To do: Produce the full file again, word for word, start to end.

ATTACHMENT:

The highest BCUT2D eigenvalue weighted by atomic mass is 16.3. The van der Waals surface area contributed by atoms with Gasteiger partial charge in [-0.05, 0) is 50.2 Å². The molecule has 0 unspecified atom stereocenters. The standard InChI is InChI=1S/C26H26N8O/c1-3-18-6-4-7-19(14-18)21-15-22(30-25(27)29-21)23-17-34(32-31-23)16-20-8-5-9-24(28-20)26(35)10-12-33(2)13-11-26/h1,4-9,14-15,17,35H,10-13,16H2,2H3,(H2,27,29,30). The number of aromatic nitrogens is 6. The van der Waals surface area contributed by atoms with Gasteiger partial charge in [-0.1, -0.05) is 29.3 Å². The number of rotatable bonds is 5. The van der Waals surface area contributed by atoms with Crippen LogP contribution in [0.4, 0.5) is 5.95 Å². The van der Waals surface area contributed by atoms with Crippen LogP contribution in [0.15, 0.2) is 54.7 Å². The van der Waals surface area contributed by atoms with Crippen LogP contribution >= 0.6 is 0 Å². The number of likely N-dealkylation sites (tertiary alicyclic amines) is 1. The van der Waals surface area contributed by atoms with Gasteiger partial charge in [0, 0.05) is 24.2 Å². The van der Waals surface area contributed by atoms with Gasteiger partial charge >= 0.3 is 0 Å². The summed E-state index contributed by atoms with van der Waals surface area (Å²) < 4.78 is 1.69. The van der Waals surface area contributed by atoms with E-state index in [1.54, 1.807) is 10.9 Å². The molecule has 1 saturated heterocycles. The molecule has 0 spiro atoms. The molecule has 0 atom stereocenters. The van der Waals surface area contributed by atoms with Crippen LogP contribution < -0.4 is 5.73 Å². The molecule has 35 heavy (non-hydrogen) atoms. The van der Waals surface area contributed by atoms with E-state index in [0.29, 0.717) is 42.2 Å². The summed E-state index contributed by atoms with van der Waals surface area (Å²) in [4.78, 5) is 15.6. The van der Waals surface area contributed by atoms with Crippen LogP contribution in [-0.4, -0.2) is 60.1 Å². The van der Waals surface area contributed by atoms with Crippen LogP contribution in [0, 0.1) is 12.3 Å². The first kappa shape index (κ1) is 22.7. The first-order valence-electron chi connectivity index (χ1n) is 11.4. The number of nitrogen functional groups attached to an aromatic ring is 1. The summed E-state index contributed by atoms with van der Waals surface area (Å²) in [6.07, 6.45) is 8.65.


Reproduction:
The highest BCUT2D eigenvalue weighted by atomic mass is 16.3. The van der Waals surface area contributed by atoms with Gasteiger partial charge in [-0.05, 0) is 50.2 Å². The molecule has 0 unspecified atom stereocenters. The standard InChI is InChI=1S/C26H26N8O/c1-3-18-6-4-7-19(14-18)21-15-22(30-25(27)29-21)23-17-34(32-31-23)16-20-8-5-9-24(28-20)26(35)10-12-33(2)13-11-26/h1,4-9,14-15,17,35H,10-13,16H2,2H3,(H2,27,29,30). The number of aromatic nitrogens is 6. The van der Waals surface area contributed by atoms with Gasteiger partial charge in [-0.1, -0.05) is 29.3 Å². The number of rotatable bonds is 5. The van der Waals surface area contributed by atoms with Crippen LogP contribution in [0.4, 0.5) is 5.95 Å². The van der Waals surface area contributed by atoms with Crippen LogP contribution in [0.15, 0.2) is 54.7 Å². The van der Waals surface area contributed by atoms with Crippen LogP contribution >= 0.6 is 0 Å². The number of likely N-dealkylation sites (tertiary alicyclic amines) is 1. The van der Waals surface area contributed by atoms with Gasteiger partial charge in [0, 0.05) is 24.2 Å². The van der Waals surface area contributed by atoms with Gasteiger partial charge >= 0.3 is 0 Å². The summed E-state index contributed by atoms with van der Waals surface area (Å²) < 4.78 is 1.69. The van der Waals surface area contributed by atoms with E-state index in [1.54, 1.807) is 10.9 Å². The molecule has 1 saturated heterocycles. The molecule has 0 spiro atoms. The molecule has 0 atom stereocenters. The van der Waals surface area contributed by atoms with Crippen LogP contribution < -0.4 is 5.73 Å². The molecule has 35 heavy (non-hydrogen) atoms. The van der Waals surface area contributed by atoms with E-state index in [0.29, 0.717) is 42.2 Å². The summed E-state index contributed by atoms with van der Waals surface area (Å²) in [4.78, 5) is 15.6. The van der Waals surface area contributed by atoms with Crippen LogP contribution in [-0.4, -0.2) is 60.1 Å². The van der Waals surface area contributed by atoms with Crippen LogP contribution in [0, 0.1) is 12.3 Å². The first kappa shape index (κ1) is 22.7. The first-order valence-electron chi connectivity index (χ1n) is 11.4. The number of nitrogen functional groups attached to an aromatic ring is 1. The summed E-state index contributed by atoms with van der Waals surface area (Å²) in [6.07, 6.45) is 8.65.